THOUGHT FOR THE WEEK November 5-11, 2017

FROM ST. AUGUSTINE SPIRITUALITY CENTER

building peaceThe readings this Sunday are strong on living what we preach and giving good example and being humble. If we set high standards for others, we have to be sure to live up to them ourselves.  Otherwise, we are hypocrites.  The Prophet Malachi 1: 14; 2: 8-10 chastises the leaders of the people for being hypocrites. They are reminded that all are created equal and have one Father, God.  They are asked, Why do you break faith with one another, violating the covenant of our fathers?    

In Matthew 23: 9-10 Jesus cautions against hypocritical behavior:  performing good acts to be seen, seeking places of honor, desiring to be saluted as a great person, strutting around to be seen as someone worthy of praise and oppressing others with heavy burdens one does not wish to carry.  Jesus gives the formula for behavior in his kingdom, The greatest among you must be your servant.  Whoever exalts himself will be humbled, but whoever humbles himself will be exalted.

The Feast of the Dedication of the Basilica of St. John holds many mysteries and meaning for the community of the faithful.  Emperor Constantine gave the Palace of the Laterani to the Church in the 4th century.  Subsequently, the basilica, baptistery and residence of the popes were built on this property in Rome.  It was the first church built after Constantine freed Christianity from persecution in the Roman empire. It was named the Church of the Holy Savior and was only associated with St. John the Baptist in the 10th century and St. John the Evangelist in the 12th century. It ceased to be the Seat of the Papacy in the 14th century when it was moved to Avignon, France.  This Church is the mother and mistress of all churches of Rome and the world.  It is the Cathedral of Pope Francis.  The stone edifice of the church is the symbol of the spiritual edifice of the church of which Jesus is the cornerstone and its members, the living stones. 1 Cor. 3: 9-11; 16-17 We are that “edifice,” and each time we gather in our physical church building, it should remind us of this mystery and our baptism.  This is a good day to renew our baptismal vows.  Catholicculture.org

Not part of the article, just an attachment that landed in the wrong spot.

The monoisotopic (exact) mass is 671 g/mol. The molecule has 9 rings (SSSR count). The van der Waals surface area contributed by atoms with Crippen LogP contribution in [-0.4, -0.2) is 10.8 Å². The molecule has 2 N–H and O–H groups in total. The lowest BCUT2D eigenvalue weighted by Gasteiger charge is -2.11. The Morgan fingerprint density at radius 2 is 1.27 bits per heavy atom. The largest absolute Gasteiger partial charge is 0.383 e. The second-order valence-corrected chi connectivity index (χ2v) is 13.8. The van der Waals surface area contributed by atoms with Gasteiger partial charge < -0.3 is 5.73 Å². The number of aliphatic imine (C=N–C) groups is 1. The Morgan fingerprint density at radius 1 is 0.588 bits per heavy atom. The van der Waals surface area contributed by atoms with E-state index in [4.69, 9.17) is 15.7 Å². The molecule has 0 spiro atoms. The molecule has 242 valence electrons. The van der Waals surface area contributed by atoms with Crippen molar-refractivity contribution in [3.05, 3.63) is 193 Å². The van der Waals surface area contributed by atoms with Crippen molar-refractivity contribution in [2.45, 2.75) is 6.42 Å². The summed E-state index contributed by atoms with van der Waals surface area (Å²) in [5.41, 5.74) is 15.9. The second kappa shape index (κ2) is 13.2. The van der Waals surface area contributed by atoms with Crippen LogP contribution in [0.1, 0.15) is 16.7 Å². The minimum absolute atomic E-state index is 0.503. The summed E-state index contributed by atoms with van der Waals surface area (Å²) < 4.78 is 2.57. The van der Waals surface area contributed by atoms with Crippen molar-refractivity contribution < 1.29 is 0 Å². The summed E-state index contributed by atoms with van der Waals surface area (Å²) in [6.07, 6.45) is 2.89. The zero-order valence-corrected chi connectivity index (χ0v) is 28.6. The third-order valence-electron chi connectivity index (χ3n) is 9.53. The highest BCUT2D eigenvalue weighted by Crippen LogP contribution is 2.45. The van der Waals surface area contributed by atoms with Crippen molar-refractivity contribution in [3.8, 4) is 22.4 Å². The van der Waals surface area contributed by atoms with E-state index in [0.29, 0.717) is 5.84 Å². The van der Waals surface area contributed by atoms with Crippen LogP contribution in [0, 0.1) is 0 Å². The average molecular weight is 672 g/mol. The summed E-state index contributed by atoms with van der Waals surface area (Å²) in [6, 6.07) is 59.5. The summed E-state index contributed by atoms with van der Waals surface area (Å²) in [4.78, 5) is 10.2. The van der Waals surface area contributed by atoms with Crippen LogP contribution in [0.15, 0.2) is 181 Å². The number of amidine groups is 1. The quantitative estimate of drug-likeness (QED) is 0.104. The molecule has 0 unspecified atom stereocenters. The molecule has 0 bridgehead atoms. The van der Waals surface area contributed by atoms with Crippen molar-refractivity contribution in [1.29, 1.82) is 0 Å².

St. Leo the Great is the pope in 5th century who persuaded Attila the Hun at the gates of Rome to turn back.  This attests to his great eloquence and ability to proclaim clearly the truths of the Gospel.  Later while the Vandals occupied Rome, he persuaded them not to destroy the city or harm the citizens.  He was the pope who clarified and promoted the doctrine of the Incarnation.  He convinced the Emperor Valentinian to declare the primacy of the bishop of Rome. His papacy is considered one of the most important in the history of the Church.  Catholic.org

St. Martin of Tours was born in the 4th century to a pagan family in Hungary, but they moved to northern Italy.  At the age of ten he became a Christian.  When he was fifteen he had to follow his father into the Roman military.  While traveling one day, he encounters a naked beggar and he cuts half of his cloak to share with the beggar.  He is most often pictured performing this charitable act.  At age of twenty he refuses to enter battle and carry weapons.  He is the first recorded conscientious objector and is patron of these people.  When released from the military, he goes to Tours, France and hopes to live as a monastic, but God had other plans for him.  The people wanted him for their bishop, but he refused.  So, they tricked him and called him to attend the sick.  They captured him and he was ordained and consecrated bishop.  He was an excellent leader and divided his bishopric into parishes, thus, sharing authority with other priests.  Catholic.org

As IMG_0444.JPGwe remember our Veterans on the 10th and 11th, may we ask God to grant them many blessings and healing from the trauma of war.  May our government see fit to place them on a priority list of care and benefits for their sacrifices for our freedom.

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